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Rail BSP: myth or reality?

March 01, 2011
Author: Eve-Marie Morgo

When talking to railway companies and travel agencies about rail distribution in Europe, one topic always comes back in the discussion: “there is no rail BSP”.

Let’s go back to the basics first and try to understand what BSP is and what it does for the airline world.

BSP – or Billing and Settlement Plan – is a system administered by IATA, the International Air transport Association, in order to facilitate the sales, remittance and reporting between airlines and IATA accredited travel agencies. Global, the BSP system covers more than 160 countries and territories, serving about 400 airlines for a gross sales amount of US$ 191 billion in 2009 - more on iata.org.

In addition to the guarantees it provides to airlines about agency accreditation, the true value of the BSP for airlines is a reliable credit management collection through one single standard interface for invoicing and payment.

There is actually one BSP-like system in the rail industry: ATOC Rail Settlement plan - it acts the same way as the IATA BSP for UK rail operators, simplifying the payment between railways and rail travel sellers in the UK. It also sets standards for booking and ticketing – more on atoc.org.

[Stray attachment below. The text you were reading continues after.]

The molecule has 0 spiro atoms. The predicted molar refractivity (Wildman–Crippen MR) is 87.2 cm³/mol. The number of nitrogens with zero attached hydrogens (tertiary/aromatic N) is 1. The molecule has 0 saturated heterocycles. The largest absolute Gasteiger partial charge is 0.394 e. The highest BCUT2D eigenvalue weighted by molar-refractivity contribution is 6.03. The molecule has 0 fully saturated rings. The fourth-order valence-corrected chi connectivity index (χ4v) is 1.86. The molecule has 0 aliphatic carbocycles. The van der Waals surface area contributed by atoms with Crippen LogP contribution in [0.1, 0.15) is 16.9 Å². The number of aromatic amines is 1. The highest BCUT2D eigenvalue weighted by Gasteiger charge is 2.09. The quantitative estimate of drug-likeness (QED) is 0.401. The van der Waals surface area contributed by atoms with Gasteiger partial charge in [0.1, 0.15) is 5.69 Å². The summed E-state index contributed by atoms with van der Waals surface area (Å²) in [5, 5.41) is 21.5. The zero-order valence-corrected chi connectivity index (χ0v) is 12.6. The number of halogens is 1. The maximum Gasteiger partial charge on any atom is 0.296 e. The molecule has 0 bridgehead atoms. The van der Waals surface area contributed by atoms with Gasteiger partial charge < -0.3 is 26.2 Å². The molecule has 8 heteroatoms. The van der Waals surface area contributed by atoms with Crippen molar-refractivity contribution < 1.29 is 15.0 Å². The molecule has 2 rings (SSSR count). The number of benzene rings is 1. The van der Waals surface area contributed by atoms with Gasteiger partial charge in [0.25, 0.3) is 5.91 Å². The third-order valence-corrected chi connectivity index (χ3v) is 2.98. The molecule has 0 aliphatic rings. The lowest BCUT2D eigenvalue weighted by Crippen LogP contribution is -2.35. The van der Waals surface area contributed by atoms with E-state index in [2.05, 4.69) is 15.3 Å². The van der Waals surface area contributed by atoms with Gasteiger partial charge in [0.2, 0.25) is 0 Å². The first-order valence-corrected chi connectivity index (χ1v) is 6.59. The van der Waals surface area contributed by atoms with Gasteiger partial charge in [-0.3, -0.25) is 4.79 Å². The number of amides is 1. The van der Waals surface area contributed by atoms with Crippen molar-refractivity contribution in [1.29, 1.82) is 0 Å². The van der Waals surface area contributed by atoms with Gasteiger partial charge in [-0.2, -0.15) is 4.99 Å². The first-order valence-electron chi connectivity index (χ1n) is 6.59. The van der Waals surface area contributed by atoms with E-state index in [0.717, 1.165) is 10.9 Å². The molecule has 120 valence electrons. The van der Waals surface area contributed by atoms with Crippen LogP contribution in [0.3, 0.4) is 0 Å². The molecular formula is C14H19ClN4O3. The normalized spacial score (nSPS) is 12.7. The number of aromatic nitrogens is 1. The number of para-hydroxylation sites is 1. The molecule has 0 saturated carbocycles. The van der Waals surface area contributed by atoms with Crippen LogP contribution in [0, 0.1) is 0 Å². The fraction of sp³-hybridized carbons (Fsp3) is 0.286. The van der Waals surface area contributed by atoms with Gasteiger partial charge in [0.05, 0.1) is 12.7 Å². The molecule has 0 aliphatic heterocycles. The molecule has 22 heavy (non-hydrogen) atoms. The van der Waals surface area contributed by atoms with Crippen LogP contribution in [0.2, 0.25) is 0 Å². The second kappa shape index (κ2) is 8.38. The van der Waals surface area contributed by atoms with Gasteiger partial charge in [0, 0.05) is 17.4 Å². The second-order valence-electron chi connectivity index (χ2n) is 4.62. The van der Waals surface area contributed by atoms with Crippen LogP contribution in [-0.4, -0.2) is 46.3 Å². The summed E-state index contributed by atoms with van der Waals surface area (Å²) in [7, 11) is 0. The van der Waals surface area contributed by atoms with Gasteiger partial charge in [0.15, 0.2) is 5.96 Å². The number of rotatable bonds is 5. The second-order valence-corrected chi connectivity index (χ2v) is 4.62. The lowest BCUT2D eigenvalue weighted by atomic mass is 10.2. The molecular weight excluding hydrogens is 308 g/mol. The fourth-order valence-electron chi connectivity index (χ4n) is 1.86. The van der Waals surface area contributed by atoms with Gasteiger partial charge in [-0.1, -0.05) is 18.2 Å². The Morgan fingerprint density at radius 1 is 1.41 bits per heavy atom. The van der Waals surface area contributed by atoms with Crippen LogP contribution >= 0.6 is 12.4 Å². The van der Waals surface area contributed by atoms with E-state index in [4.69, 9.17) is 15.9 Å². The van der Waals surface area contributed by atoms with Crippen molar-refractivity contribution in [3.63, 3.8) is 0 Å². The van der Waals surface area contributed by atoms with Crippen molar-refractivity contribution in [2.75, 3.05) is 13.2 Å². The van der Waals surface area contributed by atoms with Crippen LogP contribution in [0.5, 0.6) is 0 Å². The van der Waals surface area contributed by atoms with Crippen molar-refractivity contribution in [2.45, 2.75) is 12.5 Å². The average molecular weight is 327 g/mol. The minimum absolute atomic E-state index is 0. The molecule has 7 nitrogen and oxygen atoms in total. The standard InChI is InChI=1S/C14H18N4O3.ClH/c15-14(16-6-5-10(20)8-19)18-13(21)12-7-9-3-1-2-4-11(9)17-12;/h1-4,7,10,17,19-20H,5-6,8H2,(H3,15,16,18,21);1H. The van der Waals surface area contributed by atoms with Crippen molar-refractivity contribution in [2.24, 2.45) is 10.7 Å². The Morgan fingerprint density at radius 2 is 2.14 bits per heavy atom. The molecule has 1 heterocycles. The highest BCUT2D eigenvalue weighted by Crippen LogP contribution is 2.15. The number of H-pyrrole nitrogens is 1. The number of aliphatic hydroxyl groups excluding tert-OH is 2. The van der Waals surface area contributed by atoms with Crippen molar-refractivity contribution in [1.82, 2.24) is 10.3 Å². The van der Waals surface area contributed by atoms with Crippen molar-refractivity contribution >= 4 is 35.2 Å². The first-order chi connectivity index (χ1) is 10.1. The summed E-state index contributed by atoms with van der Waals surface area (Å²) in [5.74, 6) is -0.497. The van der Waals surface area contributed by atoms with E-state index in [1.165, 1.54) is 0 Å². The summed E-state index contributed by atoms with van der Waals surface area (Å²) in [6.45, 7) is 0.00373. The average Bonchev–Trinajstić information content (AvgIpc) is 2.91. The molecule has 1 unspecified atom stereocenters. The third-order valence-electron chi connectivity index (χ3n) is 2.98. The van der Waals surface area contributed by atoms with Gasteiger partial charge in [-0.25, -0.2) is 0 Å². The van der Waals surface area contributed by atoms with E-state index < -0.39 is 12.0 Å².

Could this be applied elsewhere then?

Well, ATOC works in the UK: one market, one currency, one set of standards for multiple providers. Extending this BSP system to Europe might be feasible but: who will be in charge of it? Who will run it? Who will participate in it? 

A first option would be for railways to work together and create such a representative body like IATA, to neutrally represent their interests and build a Rail BSP. The biggest challenge to implement such a system remains the railways themselves and their willingness to cooperate. This is definitely a long-term approach that could take many years to come to life.

Another option would be for a third party to start such a system with one rail operator in one country, before expanding the system to other operators - this is a progressive approach, short to medium term, that could well be a helpful kick start in such a complex market place.

Yet, the question of “who” still remains – any candidates?


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